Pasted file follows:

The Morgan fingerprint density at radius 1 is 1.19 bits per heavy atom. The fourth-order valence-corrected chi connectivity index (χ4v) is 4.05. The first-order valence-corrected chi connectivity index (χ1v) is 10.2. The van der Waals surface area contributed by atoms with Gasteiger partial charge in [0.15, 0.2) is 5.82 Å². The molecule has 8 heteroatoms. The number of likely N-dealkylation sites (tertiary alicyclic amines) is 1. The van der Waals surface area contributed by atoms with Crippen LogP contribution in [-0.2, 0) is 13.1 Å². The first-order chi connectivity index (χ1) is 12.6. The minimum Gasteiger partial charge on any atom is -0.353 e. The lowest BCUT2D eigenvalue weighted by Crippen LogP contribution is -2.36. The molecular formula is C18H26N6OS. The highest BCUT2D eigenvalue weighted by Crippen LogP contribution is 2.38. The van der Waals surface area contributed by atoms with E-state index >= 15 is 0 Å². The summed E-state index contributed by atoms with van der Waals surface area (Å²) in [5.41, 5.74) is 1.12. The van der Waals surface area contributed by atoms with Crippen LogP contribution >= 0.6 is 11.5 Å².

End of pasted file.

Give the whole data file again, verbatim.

The Morgan fingerprint density at radius 1 is 1.19 bits per heavy atom. The fourth-order valence-corrected chi connectivity index (χ4v) is 4.05. The first-order valence-corrected chi connectivity index (χ1v) is 10.2. The van der Waals surface area contributed by atoms with Gasteiger partial charge in [0.15, 0.2) is 5.82 Å². The molecule has 8 heteroatoms. The number of likely N-dealkylation sites (tertiary alicyclic amines) is 1. The van der Waals surface area contributed by atoms with Crippen LogP contribution in [-0.2, 0) is 13.1 Å². The first-order chi connectivity index (χ1) is 12.6. The minimum Gasteiger partial charge on any atom is -0.353 e. The lowest BCUT2D eigenvalue weighted by Crippen LogP contribution is -2.36. The molecular formula is C18H26N6OS. The highest BCUT2D eigenvalue weighted by Crippen LogP contribution is 2.38. The van der Waals surface area contributed by atoms with E-state index >= 15 is 0 Å². The summed E-state index contributed by atoms with van der Waals surface area (Å²) in [5.41, 5.74) is 1.12. The van der Waals surface area contributed by atoms with Crippen LogP contribution >= 0.6 is 11.5 Å².